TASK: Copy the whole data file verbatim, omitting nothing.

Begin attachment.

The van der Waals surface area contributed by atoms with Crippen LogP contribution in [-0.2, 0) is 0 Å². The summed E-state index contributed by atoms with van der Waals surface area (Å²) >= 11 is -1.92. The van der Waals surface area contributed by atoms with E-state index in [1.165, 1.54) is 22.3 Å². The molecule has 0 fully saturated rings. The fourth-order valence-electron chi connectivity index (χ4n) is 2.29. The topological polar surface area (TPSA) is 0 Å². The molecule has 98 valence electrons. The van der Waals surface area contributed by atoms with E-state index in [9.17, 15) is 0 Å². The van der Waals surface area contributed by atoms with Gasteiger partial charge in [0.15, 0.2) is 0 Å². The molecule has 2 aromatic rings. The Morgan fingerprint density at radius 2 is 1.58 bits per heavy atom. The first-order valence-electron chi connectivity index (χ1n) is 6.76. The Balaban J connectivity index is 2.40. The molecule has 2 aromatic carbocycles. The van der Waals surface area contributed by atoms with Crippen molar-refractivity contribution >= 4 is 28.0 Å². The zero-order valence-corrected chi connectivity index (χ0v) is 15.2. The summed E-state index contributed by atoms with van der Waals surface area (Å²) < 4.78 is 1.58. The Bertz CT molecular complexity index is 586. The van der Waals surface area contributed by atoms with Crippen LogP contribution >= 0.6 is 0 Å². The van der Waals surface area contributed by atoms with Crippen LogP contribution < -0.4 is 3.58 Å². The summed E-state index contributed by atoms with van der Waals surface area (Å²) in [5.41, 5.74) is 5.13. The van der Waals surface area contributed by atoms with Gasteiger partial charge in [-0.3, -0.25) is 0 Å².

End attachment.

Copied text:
The van der Waals surface area contributed by atoms with Crippen LogP contribution in [-0.2, 0) is 0 Å². The summed E-state index contributed by atoms with van der Waals surface area (Å²) >= 11 is -1.92. The van der Waals surface area contributed by atoms with E-state index in [1.165, 1.54) is 22.3 Å². The molecule has 0 fully saturated rings. The fourth-order valence-electron chi connectivity index (χ4n) is 2.29. The topological polar surface area (TPSA) is 0 Å². The molecule has 98 valence electrons. The van der Waals surface area contributed by atoms with E-state index in [9.17, 15) is 0 Å². The van der Waals surface area contributed by atoms with Gasteiger partial charge in [0.15, 0.2) is 0 Å². The molecule has 2 aromatic rings. The Morgan fingerprint density at radius 2 is 1.58 bits per heavy atom. The first-order valence-electron chi connectivity index (χ1n) is 6.76. The Balaban J connectivity index is 2.40. The molecule has 2 aromatic carbocycles. The van der Waals surface area contributed by atoms with Crippen molar-refractivity contribution >= 4 is 28.0 Å². The zero-order valence-corrected chi connectivity index (χ0v) is 15.2. The summed E-state index contributed by atoms with van der Waals surface area (Å²) < 4.78 is 1.58. The Bertz CT molecular complexity index is 586. The van der Waals surface area contributed by atoms with Crippen LogP contribution >= 0.6 is 0 Å². The van der Waals surface area contributed by atoms with Crippen LogP contribution < -0.4 is 3.58 Å². The summed E-state index contributed by atoms with van der Waals surface area (Å²) in [5.41, 5.74) is 5.13. The van der Waals surface area contributed by atoms with Gasteiger partial charge in [-0.3, -0.25) is 0 Å².